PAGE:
Photo by Don Kellogg

Thursday, June 23, 2011

Unnatural Acts

"Fasten your seatbelts, ladies and gentlemen.  Prepare to be mezmerized, electrified, and transported to another time and place for the next two hours" is what the pre-show announcement should proclaim.  Director and co-conceiver, Tony Speciale, has amassed a mightly arsenel of high drama in this haunting play presented at the Classic Stage Company, Unnatural Acts,  filling it with intergue, evidence, tension, speculation, passion, and betrayal.   

The play, inspired by the true story of the Secret Court of 1920 at Harvard University that attempted to rid the institution of "homosexualism" after the suicide of one of its students, Cyril Wilcox, opens on an elegantly, warmly and purposefully lit, darkly-hewn wooden-clad stage where we meet each of the very handsome and well clothed upper-crust Harvard boys attached to the scandal and begin our journey into their intricate, delicately balanced lives filled with intelect, innuendo, pride, double-talk, and deeply-guarded secrets and we follow them to their ultimate demise by play's end.  Each of the elvevn young actors brings an etherial and haunting presence to the stage under what I can only categorize as the superb directorial and choreographical choices of Mr. Speciale.  Actors Jess Burkle, Joe Cumutte, Frank De Julio, Roe Hartrampf, Roderick Hill, Max Jenkins, Brad Koed, Jerry Marsini, Devin Norick, Will Rogers, and Nick Westrate form a perfect union, an ensemble cast in the truest sense of the word.  Amplifying thier fine performances was lighting and lighting effects by Natalie Robin and sound design and the subtle and supremely effective sound effects by Christian Frederickson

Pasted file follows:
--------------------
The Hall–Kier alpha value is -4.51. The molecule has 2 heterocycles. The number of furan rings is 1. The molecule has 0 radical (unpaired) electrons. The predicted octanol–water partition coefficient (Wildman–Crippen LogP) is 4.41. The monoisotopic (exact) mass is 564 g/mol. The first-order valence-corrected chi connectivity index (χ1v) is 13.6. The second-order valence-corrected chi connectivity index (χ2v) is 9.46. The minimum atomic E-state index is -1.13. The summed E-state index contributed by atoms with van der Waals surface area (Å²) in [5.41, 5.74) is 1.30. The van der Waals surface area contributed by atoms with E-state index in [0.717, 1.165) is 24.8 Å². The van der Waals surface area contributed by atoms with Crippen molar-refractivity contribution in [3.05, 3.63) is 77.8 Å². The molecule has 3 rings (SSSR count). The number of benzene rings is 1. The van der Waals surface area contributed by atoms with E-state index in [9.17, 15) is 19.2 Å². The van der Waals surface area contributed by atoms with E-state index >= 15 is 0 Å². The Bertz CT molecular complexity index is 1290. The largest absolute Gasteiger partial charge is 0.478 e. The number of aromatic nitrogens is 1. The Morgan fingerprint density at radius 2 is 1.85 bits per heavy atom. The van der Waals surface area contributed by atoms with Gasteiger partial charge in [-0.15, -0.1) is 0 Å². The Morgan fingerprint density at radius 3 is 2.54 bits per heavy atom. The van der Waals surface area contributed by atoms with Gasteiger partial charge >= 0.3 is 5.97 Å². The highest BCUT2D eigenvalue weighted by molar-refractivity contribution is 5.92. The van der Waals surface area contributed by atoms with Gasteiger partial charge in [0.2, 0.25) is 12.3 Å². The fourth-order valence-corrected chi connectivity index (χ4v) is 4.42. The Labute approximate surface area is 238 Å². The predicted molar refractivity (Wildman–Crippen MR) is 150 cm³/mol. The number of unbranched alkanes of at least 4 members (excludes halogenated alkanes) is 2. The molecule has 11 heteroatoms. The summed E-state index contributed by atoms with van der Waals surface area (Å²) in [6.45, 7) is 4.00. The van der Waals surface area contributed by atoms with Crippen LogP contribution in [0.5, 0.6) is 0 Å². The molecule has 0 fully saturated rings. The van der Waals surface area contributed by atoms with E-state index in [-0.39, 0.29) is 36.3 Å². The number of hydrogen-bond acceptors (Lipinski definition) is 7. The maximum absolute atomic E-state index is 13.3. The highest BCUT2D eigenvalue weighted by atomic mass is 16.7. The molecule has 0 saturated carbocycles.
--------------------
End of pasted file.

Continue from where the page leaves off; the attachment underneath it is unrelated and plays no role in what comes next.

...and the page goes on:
I am torn between screaming from the mountain top that this play, cast intact, should be moved to Broadway and the thought that a Broadway house would most surely destroy the intimacy and power of the show.  Unnatural Acts is a an evening of compelling, well-written, well-acted, well-directed story-telling that lured me in, captured and held my attention, and, most importantly, kept me thinking about it and discussing it long afterwards.  Now that's powerful theatre!